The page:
Big buttons make for happy clickersWritten by The Marketing Team
Links, forms and buttons can all be made easier to click on if their size is increased. According to Fitt’s Law, we need more time to click on something with a pointing device, the further away it is and/or smaller it is. For this very reason, do consider increasing your form fields, calls to action, and links. Alternatively, it's also possible to keep the visual element looking as is, but instead only increasing its hotspot or clickable area. A popular example of this are text links on mobile devices or within navigation menus, that are stretched with padding.
Try Recognition instead of recall
This is a classic principle of design tied strongly to psychology which suggests that it is easier to recognize something existing, as opposed to having to recall it purely from one’s own memory. Recognition relies on some kind of cues or hints which help us by touching our past experience. Recall requires us to probe the depths of our memory all on our own. This might be the reason why sometimes multiple choice questions on exams can be faster to complete than open ended ones. Consider giving users the ability to recognize items which they have been exposed to before, instead of expecting them to remember everything on their own.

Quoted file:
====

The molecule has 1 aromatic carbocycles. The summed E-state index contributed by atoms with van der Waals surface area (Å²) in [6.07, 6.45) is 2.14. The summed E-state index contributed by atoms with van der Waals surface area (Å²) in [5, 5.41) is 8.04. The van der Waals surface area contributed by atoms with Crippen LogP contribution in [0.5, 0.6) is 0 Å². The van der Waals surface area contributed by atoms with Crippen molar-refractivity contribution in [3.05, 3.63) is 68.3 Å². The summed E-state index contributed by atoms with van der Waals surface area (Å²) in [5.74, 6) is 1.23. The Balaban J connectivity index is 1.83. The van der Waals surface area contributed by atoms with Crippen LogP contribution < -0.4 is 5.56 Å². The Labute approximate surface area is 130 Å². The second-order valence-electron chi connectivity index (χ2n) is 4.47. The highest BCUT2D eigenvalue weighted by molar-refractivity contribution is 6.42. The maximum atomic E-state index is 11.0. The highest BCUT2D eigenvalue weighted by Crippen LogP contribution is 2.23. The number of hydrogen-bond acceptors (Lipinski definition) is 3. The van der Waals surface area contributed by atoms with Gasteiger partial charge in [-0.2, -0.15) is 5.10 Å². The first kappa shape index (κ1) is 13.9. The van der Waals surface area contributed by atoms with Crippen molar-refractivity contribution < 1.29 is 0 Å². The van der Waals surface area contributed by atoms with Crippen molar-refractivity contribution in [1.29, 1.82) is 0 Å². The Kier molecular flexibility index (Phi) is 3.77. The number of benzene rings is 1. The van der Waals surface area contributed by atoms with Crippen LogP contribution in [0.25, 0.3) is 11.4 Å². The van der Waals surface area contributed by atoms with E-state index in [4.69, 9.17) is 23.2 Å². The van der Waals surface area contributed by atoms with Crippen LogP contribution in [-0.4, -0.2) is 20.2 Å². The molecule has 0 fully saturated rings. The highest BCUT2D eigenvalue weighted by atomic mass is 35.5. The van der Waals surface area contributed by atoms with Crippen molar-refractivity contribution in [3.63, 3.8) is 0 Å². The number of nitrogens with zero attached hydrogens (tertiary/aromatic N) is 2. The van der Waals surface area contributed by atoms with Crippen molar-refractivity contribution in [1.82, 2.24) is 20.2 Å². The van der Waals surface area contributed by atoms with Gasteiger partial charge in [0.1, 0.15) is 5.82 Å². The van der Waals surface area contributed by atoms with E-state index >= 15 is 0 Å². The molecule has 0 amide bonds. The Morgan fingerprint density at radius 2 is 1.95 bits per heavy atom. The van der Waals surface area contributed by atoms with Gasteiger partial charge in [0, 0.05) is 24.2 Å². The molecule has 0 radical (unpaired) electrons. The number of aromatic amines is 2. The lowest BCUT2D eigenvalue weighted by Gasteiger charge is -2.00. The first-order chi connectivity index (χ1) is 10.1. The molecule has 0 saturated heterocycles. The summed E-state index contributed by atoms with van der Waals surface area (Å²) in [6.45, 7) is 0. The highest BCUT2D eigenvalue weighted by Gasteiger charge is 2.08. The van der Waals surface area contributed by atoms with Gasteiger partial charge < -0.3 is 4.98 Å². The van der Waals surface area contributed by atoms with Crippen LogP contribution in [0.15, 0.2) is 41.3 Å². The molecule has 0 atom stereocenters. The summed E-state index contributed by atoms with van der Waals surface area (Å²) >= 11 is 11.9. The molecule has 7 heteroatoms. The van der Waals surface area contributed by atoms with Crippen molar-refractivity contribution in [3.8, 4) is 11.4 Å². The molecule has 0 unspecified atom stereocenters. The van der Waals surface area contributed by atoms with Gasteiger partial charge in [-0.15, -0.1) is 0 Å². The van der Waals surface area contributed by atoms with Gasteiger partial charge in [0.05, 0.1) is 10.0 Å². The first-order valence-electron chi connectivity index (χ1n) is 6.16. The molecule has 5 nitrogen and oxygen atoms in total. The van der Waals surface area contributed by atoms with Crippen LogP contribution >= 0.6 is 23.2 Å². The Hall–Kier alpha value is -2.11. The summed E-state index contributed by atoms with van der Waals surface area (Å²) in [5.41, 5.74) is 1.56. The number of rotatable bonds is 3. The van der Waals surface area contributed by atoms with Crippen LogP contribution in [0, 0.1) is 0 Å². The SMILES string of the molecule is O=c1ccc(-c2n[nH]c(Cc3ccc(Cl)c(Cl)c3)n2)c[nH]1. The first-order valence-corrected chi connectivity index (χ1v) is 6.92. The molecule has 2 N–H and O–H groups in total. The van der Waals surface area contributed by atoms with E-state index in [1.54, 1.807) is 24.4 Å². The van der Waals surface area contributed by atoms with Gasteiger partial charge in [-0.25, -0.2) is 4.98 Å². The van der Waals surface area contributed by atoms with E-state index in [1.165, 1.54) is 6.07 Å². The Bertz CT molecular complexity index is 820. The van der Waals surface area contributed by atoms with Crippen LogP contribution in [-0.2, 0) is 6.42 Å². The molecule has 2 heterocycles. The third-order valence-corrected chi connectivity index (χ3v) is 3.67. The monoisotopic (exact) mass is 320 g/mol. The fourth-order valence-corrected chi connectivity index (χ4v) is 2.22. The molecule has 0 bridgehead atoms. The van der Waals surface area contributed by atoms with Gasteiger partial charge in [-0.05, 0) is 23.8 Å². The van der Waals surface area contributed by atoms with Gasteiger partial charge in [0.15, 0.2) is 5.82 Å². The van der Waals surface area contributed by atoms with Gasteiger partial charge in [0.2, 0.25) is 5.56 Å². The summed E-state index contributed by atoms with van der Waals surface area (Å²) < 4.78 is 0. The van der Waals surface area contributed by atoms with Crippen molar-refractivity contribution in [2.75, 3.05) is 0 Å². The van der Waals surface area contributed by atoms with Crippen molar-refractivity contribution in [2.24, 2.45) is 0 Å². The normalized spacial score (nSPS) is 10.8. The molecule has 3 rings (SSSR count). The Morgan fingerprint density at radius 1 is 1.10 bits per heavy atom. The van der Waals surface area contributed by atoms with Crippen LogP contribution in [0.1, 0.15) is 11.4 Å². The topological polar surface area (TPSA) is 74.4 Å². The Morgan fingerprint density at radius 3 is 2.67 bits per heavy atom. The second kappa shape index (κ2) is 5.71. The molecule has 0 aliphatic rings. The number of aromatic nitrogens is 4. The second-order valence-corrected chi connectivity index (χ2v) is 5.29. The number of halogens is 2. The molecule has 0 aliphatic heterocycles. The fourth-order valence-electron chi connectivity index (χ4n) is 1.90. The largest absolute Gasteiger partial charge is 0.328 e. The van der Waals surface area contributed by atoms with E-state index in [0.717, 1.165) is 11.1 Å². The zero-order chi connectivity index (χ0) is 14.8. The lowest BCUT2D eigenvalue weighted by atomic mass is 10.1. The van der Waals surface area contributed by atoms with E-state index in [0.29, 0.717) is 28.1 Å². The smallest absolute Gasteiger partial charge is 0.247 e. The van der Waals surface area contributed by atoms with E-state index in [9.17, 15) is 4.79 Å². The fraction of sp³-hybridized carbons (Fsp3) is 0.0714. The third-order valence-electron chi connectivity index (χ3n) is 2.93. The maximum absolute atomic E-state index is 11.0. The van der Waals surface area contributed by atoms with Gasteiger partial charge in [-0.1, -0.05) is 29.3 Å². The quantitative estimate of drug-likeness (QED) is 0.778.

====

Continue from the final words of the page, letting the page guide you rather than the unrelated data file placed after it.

Try Faster Load Times instead of making people wait
Speed matters. Be it how quickly a screen loads initially, or how fast it responds to a user action can both affect whether people will wait or not. It has been suggested that each second longer affects drop off, bounce and conversion rates. Hence one tactic is to decrease the load times of our screens technically by optimizing code and images. Another tactic is to decrease the perception of load times by applying some psychology. Two tricks can be applied in order to make people feel like they aren't waiting for so long. Showing progress bars which set expectations is one. Keeping users occupied while something is loading, is another (think walking to the conveyor belt a bit longer instead of standing beside it and tapping your foot).